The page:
‘Terrible’ School Bathroom Bill Endorsed by Senate Education Committee

Senate Education Committee members endorsed legislation requiring schools to provide separate bathrooms and locker rooms based on students’ gender at birth. The bill now awaits consideration by the full Senate.

Senate Bill 1100, introduced by Sen. Ben Adams (R-Nampa), “ensures that public schools maintain separate bathrooms, locker rooms, showers, dressing areas, and overnight accommodations for biological boys and biological girls.” The panel endorsed the bill in a 7-2 vote.

IEA President Layne McInelly testified against the bill with written testimony that called the bill “an attack on students in the LGBTQ+ community.”

As the Idaho Education News noted in its report on the vote, the bill is the Legislature’s first reaction to an issue that has embroiled the Caldwell School District for months.

Here’s the text of IEA President Layne McInelly’s written testimony opposing the bill:

Mr. Chairman and committee members, my name is Layne McInelly. I am president of the Idaho Education Association and a career educator who taught in the Boise School District for 12 years. Elected to my position by my colleagues, I represent thousands of public school educators across Idaho.

Committee members, I submit this testimony with grave concern about its impact on the lives, safety and education of thousands, perhaps tens of thousands, of Idaho students — your constituents — who consider themselves to be part of the LGBTQ+ community, whether openly or not.

One of the most fundamental principles of providing a quality education is ensuring students feel safe, welcome and confident in their schools and classrooms. Feeling safe and valued is vital to a child’s development. Learning suffers when students fear for their safety, worry about being bullied or don’t sense their teachers have high expectations for their success. In a healthy, supportive climate, students are engaged and take intellectual risks. When their learning environment feels unsafe, harsh or judgmental, their capacity to learn plummets.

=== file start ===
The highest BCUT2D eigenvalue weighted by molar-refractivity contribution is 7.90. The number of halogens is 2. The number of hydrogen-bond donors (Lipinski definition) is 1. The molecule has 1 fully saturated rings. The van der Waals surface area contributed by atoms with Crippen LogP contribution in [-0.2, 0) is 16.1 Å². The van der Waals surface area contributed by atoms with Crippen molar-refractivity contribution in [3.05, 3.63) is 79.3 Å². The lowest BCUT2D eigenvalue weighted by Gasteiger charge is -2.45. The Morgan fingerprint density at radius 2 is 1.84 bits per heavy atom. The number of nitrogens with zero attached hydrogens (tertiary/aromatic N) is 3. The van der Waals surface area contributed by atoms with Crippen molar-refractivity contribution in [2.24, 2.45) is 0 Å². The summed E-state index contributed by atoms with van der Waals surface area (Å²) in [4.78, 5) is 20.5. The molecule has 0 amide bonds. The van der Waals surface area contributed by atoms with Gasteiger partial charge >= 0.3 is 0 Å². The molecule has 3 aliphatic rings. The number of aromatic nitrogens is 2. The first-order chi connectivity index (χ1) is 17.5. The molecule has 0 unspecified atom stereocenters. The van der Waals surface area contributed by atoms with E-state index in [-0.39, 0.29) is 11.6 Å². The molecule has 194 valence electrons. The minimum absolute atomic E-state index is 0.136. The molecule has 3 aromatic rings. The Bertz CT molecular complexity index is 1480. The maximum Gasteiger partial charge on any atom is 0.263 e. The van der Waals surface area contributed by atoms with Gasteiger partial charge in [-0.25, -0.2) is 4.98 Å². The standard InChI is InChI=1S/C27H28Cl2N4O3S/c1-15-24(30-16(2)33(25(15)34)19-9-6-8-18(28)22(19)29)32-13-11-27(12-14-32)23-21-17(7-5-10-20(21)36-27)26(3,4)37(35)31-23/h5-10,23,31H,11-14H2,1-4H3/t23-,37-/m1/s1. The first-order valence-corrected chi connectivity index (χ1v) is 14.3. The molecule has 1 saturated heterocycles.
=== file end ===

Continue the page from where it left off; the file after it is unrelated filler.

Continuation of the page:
That’s true for any student in any school.

However, in our public schools, funded by the taxes of all Idaho taxpayers, we have an obligation to provide a quality education to EVERY student, no matter their race, skin color, religion, disability, handicap, gender or sexual identity. In short, every student who wants to attend Idaho public schools should be able to do so with full confidence that they will be welcomed as they are.

This bill, quite plainly, is an attack on students in the LGBTQ+ community.

It WILL hurt these young people in ways immediately evident to anyone willing to see and in ways that may take decades to fully understand. It WILL hurt them developmentally, academically, emotionally and, yes, physically.

Today, is Suicide Awareness Day, and unfortunately Idaho has one of the highest teen suicide rates in the nation. And statistics show that LGBTQ+ kids are three times more likely to die by suicide than their peers. One recent national survey showed high school students who self-identify as lesbian, gay, or bisexual are more likely to be bullied at school than their straight peers. The study also showed that lesbian, gay or bisexual students report not going to school because of safety concerns at a rate twice that of straight students.

Mr. Chairman and committee members, IEA members want what is best for their ALL of their students. They seek the tools, knowledge and learning environment to provide a quality education to ALL of their students. They understand that they teach in a world where LGBTQ+ students exist — and always have — whether some in our society want to acknowledge that fact or not.

Mr. Chairman and committee members, please help our state’s educators do what is best for ALL of Idaho’s students by voting against this terrible bill.

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